Variety of native tall plants for a screen in shady area near Ft. Worth
June 12, 2007
Hello, we live west of Ft Worth. We are looking for tall plants to form a visual screen along a chain link fence we share with a neighbor. We have post oaks there and it is very shady and the ground ...
view the full question and answer

Sapindus drummondii or Rhus aromatica for Austria
May 07, 2006
Hy! I'm from Austria/Europe, and interested in some North American native plants specially. It would be great if you can help me with my two questions: Sapindus drummondii I read from different...
view the full question and answer

From the National Suppliers Directory

According to the inventory provided by Associate Suppliers, this plant is available at the following locations:

Edge of the Woods Native Plant Nursery - Orefield, PA
American Native Nursery - Quakertown, PA
Hill Country Natives - Leander, TX
Far South Wholesale Nursery - Austin, TX

From the National Organizations Directory

According to the species list provided by Affiliate Organizations, this plant is on display at the following locations:

Fredericksburg Nature Center - Fredericksburg, TX
Lady Bird Johnson Wildflower Center - Austin, TX
Native Plant Center at Westchester Community College, The - Valhalla, NY
Pineywoods Native Plant Center - Nacogdoches, TX
Texas Discovery Gardens - Dallas, TX
Delaware Nature Society - Hockessin, DE
Brackenridge Field Laboratory - Austin, TX
Native Plant Society of Texas - Fredericksburg, TX
Texas Parks and Wildlife Department - Austin, TX
NPSOT - Fredericksburg Chapter - Fredericksburg, TX
Texas Master Naturalists - Lost Pines Chapter - Bastrop, TX
NPSOT - Austin Chapter - Austin, TX
Native Seed Network - Corvallis, OR
Mt. Cuba Center - Hockessin, DE

Herbarium Specimen(s)

NPSOT 0190 Collected Mar. 23,1992 in Bexar County by Lottie Millsaps

1 specimen(s) available in the Digital Herbarium

Wildflower Center Seed Bank

LBJWC-85 Collected 2007-05-03 in Travis County by Lady Bird Johnson Wildflower Center

1 collection(s) available in the Wildflower Center Seed Bank
* Available Online from Wildflower Center Store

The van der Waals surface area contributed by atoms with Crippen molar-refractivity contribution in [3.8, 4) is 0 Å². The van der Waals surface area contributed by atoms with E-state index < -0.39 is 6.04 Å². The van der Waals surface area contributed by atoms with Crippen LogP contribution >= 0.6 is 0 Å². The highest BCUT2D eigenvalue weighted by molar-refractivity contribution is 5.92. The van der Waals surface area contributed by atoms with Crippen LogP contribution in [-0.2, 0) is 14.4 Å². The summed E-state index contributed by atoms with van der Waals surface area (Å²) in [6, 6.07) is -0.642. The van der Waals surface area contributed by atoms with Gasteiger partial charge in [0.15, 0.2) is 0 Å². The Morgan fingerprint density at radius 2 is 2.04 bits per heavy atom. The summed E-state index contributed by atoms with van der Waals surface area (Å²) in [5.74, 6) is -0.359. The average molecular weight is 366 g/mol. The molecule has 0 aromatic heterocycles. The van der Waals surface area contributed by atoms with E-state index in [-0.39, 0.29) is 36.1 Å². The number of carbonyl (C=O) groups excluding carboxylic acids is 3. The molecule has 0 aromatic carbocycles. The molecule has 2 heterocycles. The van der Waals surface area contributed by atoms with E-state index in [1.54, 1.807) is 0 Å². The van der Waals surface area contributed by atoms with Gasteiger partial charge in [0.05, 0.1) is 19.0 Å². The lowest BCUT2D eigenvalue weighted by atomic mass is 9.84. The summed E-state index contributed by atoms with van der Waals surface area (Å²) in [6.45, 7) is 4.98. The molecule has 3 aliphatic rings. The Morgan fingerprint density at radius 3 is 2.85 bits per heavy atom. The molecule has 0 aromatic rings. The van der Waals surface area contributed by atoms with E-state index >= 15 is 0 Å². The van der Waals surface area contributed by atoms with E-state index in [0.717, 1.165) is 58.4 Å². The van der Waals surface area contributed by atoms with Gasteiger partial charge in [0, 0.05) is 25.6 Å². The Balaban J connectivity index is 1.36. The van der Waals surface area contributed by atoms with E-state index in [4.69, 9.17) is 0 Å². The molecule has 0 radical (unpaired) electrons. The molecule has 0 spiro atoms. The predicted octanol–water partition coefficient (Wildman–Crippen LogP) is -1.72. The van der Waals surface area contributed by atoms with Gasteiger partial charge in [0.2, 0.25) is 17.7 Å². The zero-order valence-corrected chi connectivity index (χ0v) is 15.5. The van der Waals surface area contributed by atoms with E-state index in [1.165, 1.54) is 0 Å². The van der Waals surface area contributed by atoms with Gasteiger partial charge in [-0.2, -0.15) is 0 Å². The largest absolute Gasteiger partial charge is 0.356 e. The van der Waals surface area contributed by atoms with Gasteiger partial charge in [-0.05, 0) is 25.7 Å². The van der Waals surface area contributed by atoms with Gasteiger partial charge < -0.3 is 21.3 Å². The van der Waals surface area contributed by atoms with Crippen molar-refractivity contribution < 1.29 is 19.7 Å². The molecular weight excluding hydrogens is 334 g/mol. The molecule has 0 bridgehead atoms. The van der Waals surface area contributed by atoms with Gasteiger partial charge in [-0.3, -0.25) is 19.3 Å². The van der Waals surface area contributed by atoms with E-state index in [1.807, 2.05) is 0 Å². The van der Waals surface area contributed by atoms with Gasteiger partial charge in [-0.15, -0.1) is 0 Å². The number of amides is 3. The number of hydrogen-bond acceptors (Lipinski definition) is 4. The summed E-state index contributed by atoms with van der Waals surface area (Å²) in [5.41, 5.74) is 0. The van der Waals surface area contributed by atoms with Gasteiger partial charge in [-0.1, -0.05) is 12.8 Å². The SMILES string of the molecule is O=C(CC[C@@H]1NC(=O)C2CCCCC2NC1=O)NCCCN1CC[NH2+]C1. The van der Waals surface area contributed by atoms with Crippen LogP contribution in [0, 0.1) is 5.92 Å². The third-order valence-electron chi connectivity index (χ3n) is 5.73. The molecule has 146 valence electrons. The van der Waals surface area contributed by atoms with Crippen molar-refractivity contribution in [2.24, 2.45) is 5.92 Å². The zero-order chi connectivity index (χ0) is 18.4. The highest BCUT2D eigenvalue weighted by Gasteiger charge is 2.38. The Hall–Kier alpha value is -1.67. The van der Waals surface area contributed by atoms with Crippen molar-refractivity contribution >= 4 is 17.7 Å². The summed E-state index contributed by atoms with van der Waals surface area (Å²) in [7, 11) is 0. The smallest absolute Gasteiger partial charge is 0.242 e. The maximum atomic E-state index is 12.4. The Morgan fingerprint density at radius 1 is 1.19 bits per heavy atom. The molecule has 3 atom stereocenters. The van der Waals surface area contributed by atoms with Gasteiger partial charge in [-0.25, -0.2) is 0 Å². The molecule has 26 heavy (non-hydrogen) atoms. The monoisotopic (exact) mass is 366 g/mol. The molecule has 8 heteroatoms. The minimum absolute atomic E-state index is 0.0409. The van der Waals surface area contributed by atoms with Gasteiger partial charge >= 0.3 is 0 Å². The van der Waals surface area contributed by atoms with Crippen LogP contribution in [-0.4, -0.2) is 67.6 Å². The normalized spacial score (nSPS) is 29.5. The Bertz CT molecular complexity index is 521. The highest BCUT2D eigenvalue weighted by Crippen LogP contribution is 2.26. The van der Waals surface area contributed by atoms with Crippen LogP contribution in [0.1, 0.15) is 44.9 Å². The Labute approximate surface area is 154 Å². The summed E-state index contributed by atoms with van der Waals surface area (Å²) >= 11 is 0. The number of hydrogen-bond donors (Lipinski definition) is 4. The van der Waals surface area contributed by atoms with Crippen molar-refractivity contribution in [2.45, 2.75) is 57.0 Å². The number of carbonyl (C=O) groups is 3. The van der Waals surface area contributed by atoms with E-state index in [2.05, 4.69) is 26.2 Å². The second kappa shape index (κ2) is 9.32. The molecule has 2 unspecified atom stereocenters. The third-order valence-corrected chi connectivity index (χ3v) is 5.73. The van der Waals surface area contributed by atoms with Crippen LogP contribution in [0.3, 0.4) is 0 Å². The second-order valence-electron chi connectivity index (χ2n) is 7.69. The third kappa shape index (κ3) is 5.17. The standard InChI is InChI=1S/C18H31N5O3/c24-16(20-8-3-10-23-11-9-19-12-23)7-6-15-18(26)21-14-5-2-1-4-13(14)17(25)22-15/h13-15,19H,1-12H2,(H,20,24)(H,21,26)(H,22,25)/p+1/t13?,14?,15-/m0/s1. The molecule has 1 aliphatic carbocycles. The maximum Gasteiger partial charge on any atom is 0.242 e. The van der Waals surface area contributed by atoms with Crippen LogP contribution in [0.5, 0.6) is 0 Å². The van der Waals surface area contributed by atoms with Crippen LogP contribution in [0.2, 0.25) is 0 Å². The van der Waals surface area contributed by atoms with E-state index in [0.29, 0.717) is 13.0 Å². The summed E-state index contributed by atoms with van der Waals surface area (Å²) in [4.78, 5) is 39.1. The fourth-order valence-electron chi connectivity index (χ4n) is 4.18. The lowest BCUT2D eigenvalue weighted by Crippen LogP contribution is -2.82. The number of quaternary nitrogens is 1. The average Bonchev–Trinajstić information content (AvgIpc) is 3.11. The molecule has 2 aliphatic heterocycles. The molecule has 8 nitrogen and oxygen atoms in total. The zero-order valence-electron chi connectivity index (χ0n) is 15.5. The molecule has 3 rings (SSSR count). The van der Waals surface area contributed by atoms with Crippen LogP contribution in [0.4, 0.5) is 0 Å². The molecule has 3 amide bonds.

Bibliography

Bibref 1186 - Field Guide to Moths of Eastern North America (2005) Covell, C.V., Jr.
Bibref 1185 - Field Guide to Western Butterflies (Peterson Field Guides) (1999) Opler, P.A. and A.B. Wright
Bibref 946 - Gardening with Prairie Plants: How to Create Beautiful Native Landscapes (2002) Wasowski, Sally
Bibref 355 - Landscaping with Native Plants of Texas and the Southwest (1991) Miller, G. O.
Bibref 354 - Native & Naturalized Woody Plants of Austin & the Hill Country (1981) Lynch, D.
Bibref 841 - Native Alternatives to Invasive Plants (2006) Burrell, C. C.
Bibref 318 - Native Texas Plants: Landscaping Region by Region (2002) Wasowski, S. & A. Wasowski
Bibref 291 - Texas Wildscapes: Gardening for Wildlife (1999) Damude, N. & K.C. Bender
* The Midwestern Native Garden: Native Alternatives to Nonnative Flowers and Plants An Illustrated Guide (2011) Adelman, Charlotte and Schwartz, Bernard L.
Bibref 297 - Trees of Central Texas (1984) Vines, Robert A.

Search More Titles in Bibliography

From the Archive

Wildflower Newsletter 1985 VOL. 2, NO.3 - Greenhouse Assists Research, Wild color on the Hills, Director's Report, Clearin...
Wildflower Newsletter 1993 VOL. 10, NO.6 - Saving Trees and Plants at New Center Site a Big Job, Director's Report, Wildflo...

Recommended Species Lists

Find native plant species by state. Each list contains commercially available species suitable for gardens and planned landscapes. Once you have selected a collection, you can browse the collection or search within it using the combination search.

View Recommended Species page

Additional resources

USDA: Find Rhus aromatica in USDA Plants
FNA: Find Rhus aromatica in the Flora of North America (if available)
Google: Search Google for Rhus aromatica

Metadata

Record Modified: 2012-12-09
Research By: TWC Staff